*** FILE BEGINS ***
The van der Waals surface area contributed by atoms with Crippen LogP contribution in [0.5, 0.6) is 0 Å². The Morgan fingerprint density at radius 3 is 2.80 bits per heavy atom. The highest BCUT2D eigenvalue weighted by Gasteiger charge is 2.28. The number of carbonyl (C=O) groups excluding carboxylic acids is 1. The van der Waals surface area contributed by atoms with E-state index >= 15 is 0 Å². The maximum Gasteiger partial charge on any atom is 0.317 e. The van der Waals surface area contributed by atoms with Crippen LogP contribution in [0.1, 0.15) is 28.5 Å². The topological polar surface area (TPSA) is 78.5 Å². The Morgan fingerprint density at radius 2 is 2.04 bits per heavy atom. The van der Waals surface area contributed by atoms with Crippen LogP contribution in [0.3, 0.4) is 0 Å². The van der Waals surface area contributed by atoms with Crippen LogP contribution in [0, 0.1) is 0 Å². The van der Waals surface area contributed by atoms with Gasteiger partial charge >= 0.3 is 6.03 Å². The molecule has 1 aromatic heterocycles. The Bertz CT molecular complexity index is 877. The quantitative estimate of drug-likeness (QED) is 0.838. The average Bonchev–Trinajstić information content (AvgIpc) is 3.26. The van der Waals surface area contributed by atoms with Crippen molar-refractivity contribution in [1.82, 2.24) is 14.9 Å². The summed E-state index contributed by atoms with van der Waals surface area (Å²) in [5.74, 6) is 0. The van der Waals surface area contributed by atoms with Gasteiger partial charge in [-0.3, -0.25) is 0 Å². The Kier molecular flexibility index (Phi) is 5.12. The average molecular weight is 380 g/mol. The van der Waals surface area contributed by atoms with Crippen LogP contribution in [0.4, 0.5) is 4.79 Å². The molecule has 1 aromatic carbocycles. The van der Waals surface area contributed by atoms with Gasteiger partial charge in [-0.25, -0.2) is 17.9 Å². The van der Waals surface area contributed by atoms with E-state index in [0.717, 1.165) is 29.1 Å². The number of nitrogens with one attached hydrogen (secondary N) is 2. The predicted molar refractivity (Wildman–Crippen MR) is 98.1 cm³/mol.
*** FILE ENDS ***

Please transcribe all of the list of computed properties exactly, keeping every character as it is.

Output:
The van der Waals surface area contributed by atoms with Crippen LogP contribution in [0.5, 0.6) is 0 Å². The Morgan fingerprint density at radius 3 is 2.80 bits per heavy atom. The highest BCUT2D eigenvalue weighted by Gasteiger charge is 2.28. The number of carbonyl (C=O) groups excluding carboxylic acids is 1. The van der Waals surface area contributed by atoms with E-state index >= 15 is 0 Å². The maximum Gasteiger partial charge on any atom is 0.317 e. The van der Waals surface area contributed by atoms with Crippen LogP contribution in [0.1, 0.15) is 28.5 Å². The topological polar surface area (TPSA) is 78.5 Å². The Morgan fingerprint density at radius 2 is 2.04 bits per heavy atom. The van der Waals surface area contributed by atoms with Crippen LogP contribution in [0.3, 0.4) is 0 Å². The van der Waals surface area contributed by atoms with Crippen LogP contribution in [0, 0.1) is 0 Å². The van der Waals surface area contributed by atoms with Gasteiger partial charge >= 0.3 is 6.03 Å². The molecule has 1 aromatic heterocycles. The Bertz CT molecular complexity index is 877. The quantitative estimate of drug-likeness (QED) is 0.838. The average Bonchev–Trinajstić information content (AvgIpc) is 3.26. The van der Waals surface area contributed by atoms with Crippen molar-refractivity contribution in [1.82, 2.24) is 14.9 Å². The summed E-state index contributed by atoms with van der Waals surface area (Å²) in [5.74, 6) is 0. The van der Waals surface area contributed by atoms with Gasteiger partial charge in [-0.3, -0.25) is 0 Å². The Kier molecular flexibility index (Phi) is 5.12. The average molecular weight is 380 g/mol. The van der Waals surface area contributed by atoms with Crippen LogP contribution in [0.4, 0.5) is 4.79 Å². The molecule has 1 aromatic carbocycles. The van der Waals surface area contributed by atoms with Gasteiger partial charge in [-0.25, -0.2) is 17.9 Å². The van der Waals surface area contributed by atoms with E-state index in [0.717, 1.165) is 29.1 Å². The number of nitrogens with one attached hydrogen (secondary N) is 2. The predicted molar refractivity (Wildman–Crippen MR) is 98.1 cm³/mol.